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SCOTUS Lets 10th Circuit Opinion Stay in Osage Nation Lawsuit

By Tanya Roth, Esq. on June 30, 2011 | Last updated on March 21, 2019

On Monday, the U.S. Supreme Court upheld a Tenth Circuit Court of Appeals decision that imposed taxes on the Osage Nation of the Oklahoma area. The Tenth Circuit lawsuit dealt with the issue of whether tribal citizens who live and work in Osage County are exempt from state income taxes.

The case ends at the Tenth Circuit, as SCOTUS denied the certiorari petition for the Pawhuska-based tribe.

The case arose in 1999, reports NewsOK, when a member of the Osage Nation challenged the state of Oklahoma's right to tax her income.

In 2001, the tribe got involved in the case and brought suit against the Oklahoma Tax Commission, claiming that Congress never disestablished its 1.5 million-acre reservation in northeastern Oklahoma. The tribe also claimed that the tribe members who lived and worked in the area were exempt from paying state income taxes, under federal law.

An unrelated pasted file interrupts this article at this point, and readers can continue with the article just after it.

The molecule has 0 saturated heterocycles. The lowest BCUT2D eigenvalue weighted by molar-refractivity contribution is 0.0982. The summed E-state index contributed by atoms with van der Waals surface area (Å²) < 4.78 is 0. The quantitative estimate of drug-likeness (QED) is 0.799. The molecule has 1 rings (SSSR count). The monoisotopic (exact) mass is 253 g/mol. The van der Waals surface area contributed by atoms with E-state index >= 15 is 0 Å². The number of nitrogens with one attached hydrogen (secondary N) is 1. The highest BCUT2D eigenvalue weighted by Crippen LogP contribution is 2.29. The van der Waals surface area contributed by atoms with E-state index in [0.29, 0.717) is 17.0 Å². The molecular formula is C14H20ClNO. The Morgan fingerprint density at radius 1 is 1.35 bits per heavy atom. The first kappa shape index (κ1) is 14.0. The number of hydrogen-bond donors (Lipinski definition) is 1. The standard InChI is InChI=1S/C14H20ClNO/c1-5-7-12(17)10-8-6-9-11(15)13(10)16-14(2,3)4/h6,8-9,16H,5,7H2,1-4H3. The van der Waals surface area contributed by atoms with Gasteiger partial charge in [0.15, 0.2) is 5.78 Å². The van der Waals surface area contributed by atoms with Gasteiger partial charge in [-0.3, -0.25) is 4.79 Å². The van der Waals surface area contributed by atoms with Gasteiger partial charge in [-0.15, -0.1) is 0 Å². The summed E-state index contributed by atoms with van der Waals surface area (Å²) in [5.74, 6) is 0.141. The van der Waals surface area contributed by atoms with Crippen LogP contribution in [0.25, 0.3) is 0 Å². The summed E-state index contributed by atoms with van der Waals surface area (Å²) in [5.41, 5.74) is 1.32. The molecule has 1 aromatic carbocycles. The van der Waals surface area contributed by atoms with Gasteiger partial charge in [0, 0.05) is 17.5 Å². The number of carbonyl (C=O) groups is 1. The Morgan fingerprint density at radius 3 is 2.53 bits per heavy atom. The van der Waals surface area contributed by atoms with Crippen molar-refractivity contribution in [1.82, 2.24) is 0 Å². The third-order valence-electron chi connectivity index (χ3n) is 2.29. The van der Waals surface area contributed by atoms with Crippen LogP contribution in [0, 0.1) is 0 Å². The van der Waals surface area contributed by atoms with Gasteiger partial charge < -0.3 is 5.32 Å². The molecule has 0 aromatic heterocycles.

Currently, the law states that tribal members who work for the tribe and live in recognized Indian land do not have to pay state taxes. The Osage Nation asserts that their Reservation was not formally disestablished by Congress. As a result, the entire Osage county should be considered Indian country.

The lower court disagreed with the Osage tribe and the Tenth Circuit Court of Appeals sided with the lower court.

The Supreme Court is now deciding not to hear the case, which leaves the Osage Nation with the Tenth Circuit ruling.

Principal Chief John Red Eagle said he's disappointed with the decision, reports NewsOK. He stated that no programs, services or businesses of the Osage would be affected by the ruling.

"We will continue to exercise our inherent rights as a sovereign."

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